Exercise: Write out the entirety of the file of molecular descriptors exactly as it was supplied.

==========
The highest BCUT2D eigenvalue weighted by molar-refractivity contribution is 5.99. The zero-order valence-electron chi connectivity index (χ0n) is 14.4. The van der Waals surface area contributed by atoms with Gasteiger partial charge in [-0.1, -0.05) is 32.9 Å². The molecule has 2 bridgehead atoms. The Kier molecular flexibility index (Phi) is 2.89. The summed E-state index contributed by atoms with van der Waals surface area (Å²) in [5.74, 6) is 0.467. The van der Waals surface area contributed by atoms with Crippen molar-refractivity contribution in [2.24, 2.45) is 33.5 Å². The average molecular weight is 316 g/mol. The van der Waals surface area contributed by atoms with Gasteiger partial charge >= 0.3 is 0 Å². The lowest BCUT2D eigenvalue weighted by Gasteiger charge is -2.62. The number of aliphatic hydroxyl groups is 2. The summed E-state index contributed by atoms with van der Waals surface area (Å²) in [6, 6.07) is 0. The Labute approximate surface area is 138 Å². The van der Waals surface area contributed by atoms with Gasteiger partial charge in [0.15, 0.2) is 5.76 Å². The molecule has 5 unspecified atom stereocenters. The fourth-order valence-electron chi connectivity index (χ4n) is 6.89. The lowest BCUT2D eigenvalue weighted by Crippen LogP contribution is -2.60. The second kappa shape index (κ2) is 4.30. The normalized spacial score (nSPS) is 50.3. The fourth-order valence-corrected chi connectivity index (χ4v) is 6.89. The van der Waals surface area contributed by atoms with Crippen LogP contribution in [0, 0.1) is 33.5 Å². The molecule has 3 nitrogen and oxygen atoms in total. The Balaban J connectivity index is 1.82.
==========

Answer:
The highest BCUT2D eigenvalue weighted by molar-refractivity contribution is 5.99. The zero-order valence-electron chi connectivity index (χ0n) is 14.4. The van der Waals surface area contributed by atoms with Gasteiger partial charge in [-0.1, -0.05) is 32.9 Å². The molecule has 2 bridgehead atoms. The Kier molecular flexibility index (Phi) is 2.89. The summed E-state index contributed by atoms with van der Waals surface area (Å²) in [5.74, 6) is 0.467. The van der Waals surface area contributed by atoms with Crippen molar-refractivity contribution in [2.24, 2.45) is 33.5 Å². The average molecular weight is 316 g/mol. The van der Waals surface area contributed by atoms with Gasteiger partial charge >= 0.3 is 0 Å². The lowest BCUT2D eigenvalue weighted by Gasteiger charge is -2.62. The number of aliphatic hydroxyl groups is 2. The summed E-state index contributed by atoms with van der Waals surface area (Å²) in [6, 6.07) is 0. The Labute approximate surface area is 138 Å². The van der Waals surface area contributed by atoms with Gasteiger partial charge in [0.15, 0.2) is 5.76 Å². The molecule has 5 unspecified atom stereocenters. The fourth-order valence-electron chi connectivity index (χ4n) is 6.89. The lowest BCUT2D eigenvalue weighted by Crippen LogP contribution is -2.60. The second kappa shape index (κ2) is 4.30. The normalized spacial score (nSPS) is 50.3. The fourth-order valence-corrected chi connectivity index (χ4v) is 6.89. The van der Waals surface area contributed by atoms with Crippen LogP contribution in [0, 0.1) is 33.5 Å². The molecule has 3 nitrogen and oxygen atoms in total. The Balaban J connectivity index is 1.82.